Chip Reeves, the Bar Harbor Public Works Director, has submitted his letter of resignation, and will be joining CES in Brewer in September as a Project Engineer.

When I asked Cornell Knight, the Bar Harbor Town Manager for a list of Chip's accomplishments, he conferred with Stan Harmon, the Finance Director and forwarded me the following

Chip has been the Public Works Director for over 22 years, starting in January 1997. As Public Works Director he oversees the maintenance of all the Parks (Grant Park & Agamont renovated), ballfields, cemeteries, Glen Mary Pool, comfort stations (2 of which were built/rebuilt). He also oversees the Water and Sewer Divisions. From the time he started in 1997, he has added 2 Highway personnel, but all the other departments have been stable as to the number of employees over the years.

His first big challenge was working with the engineers to completely design and rebuild the main sewer plant for $7.5 million in 1998 on the same footprint as the old plant.  Right after that he worked with the engineers to evaluate, then took over operations of the Water Company until the Town completed its purchase in October 2001 for $5.5 million along with adding a concrete storage tank at Duckbrook.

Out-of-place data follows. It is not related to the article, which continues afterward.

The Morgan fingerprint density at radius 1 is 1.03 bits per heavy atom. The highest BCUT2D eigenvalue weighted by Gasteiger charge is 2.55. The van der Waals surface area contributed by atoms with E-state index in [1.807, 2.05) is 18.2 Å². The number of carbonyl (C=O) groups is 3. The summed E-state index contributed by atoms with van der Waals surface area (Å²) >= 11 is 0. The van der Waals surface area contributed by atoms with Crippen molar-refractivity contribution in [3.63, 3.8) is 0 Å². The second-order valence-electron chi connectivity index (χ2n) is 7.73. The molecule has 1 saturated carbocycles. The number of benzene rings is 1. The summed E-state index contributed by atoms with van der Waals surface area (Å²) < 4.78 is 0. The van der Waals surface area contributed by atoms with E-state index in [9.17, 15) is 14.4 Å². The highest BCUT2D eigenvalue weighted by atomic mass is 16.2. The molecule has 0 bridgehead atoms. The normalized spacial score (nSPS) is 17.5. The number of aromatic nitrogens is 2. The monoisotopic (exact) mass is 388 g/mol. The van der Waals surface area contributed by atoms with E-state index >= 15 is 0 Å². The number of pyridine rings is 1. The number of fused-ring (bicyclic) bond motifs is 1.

After the purchase, the Town dissolved the Water Company and made it a department of the Town.  At that point, he began creating consolidated capital construction 5 year plans that coordinated work for the obvious economic efficiencies gained by replacing water mains, sewer mains, catch basins, sidewalk repairs, and intown road rebuilds at the same time.

In 2005, he oversaw the re-construction of Agamont Park and the Seawall.  In 2012, he and the water Superintendent oversaw the design and construction of the $3 million water treatment plant at Duckbrook.  Right after that in 2013, he handled the construction of the new $3.3 million public works facility that replaced the insurance condemned public works building and salt shed.  This effort also included adding the Water Division facilities for operating efficiencies which enabled the Town to sell its two downtown Water buildings.

In 2016, he handled the Town’s interest in the Route 3 rebuild project which also included $2 million of Town funds to replace large water mains and moving sewer lines away from the water lines.  Before  the Route 3 project was completed by MDOT, Chip was involved to help design and oversee construction of the old transfer station to a modern $3 million facility that began operations in 2018.



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